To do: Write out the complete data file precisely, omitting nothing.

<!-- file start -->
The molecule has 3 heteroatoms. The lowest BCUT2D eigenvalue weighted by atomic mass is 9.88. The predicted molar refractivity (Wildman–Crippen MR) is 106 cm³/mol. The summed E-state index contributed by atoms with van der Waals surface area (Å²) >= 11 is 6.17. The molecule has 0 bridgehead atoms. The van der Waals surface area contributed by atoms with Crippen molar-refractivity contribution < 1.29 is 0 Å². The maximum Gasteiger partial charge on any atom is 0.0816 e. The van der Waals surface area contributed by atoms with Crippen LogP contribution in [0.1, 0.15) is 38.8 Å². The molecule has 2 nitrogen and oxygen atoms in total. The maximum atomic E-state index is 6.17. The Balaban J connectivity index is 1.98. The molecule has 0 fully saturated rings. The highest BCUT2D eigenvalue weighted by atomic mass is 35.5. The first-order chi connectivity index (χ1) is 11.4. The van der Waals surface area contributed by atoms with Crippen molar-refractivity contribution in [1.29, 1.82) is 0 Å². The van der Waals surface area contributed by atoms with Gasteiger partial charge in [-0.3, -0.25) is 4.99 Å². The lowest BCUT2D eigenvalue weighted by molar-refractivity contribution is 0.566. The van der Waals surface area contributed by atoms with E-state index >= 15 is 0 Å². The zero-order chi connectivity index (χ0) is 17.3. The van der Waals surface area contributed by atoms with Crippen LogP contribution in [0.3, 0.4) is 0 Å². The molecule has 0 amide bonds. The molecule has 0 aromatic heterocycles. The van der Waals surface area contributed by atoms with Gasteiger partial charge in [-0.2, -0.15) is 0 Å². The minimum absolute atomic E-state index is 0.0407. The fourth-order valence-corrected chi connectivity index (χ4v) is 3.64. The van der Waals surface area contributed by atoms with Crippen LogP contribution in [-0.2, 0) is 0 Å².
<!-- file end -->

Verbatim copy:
The molecule has 3 heteroatoms. The lowest BCUT2D eigenvalue weighted by atomic mass is 9.88. The predicted molar refractivity (Wildman–Crippen MR) is 106 cm³/mol. The summed E-state index contributed by atoms with van der Waals surface area (Å²) >= 11 is 6.17. The molecule has 0 bridgehead atoms. The van der Waals surface area contributed by atoms with Crippen molar-refractivity contribution < 1.29 is 0 Å². The maximum Gasteiger partial charge on any atom is 0.0816 e. The van der Waals surface area contributed by atoms with Crippen LogP contribution in [0.1, 0.15) is 38.8 Å². The molecule has 2 nitrogen and oxygen atoms in total. The maximum atomic E-state index is 6.17. The Balaban J connectivity index is 1.98. The molecule has 0 fully saturated rings. The highest BCUT2D eigenvalue weighted by atomic mass is 35.5. The first-order chi connectivity index (χ1) is 11.4. The van der Waals surface area contributed by atoms with Crippen molar-refractivity contribution in [1.29, 1.82) is 0 Å². The van der Waals surface area contributed by atoms with Gasteiger partial charge in [-0.3, -0.25) is 4.99 Å². The lowest BCUT2D eigenvalue weighted by molar-refractivity contribution is 0.566. The van der Waals surface area contributed by atoms with E-state index >= 15 is 0 Å². The zero-order chi connectivity index (χ0) is 17.3. The van der Waals surface area contributed by atoms with Crippen LogP contribution in [0.3, 0.4) is 0 Å². The molecule has 0 amide bonds. The molecule has 0 aromatic heterocycles. The van der Waals surface area contributed by atoms with Gasteiger partial charge in [-0.2, -0.15) is 0 Å². The minimum absolute atomic E-state index is 0.0407. The fourth-order valence-corrected chi connectivity index (χ4v) is 3.64. The van der Waals surface area contributed by atoms with Crippen LogP contribution in [-0.2, 0) is 0 Å².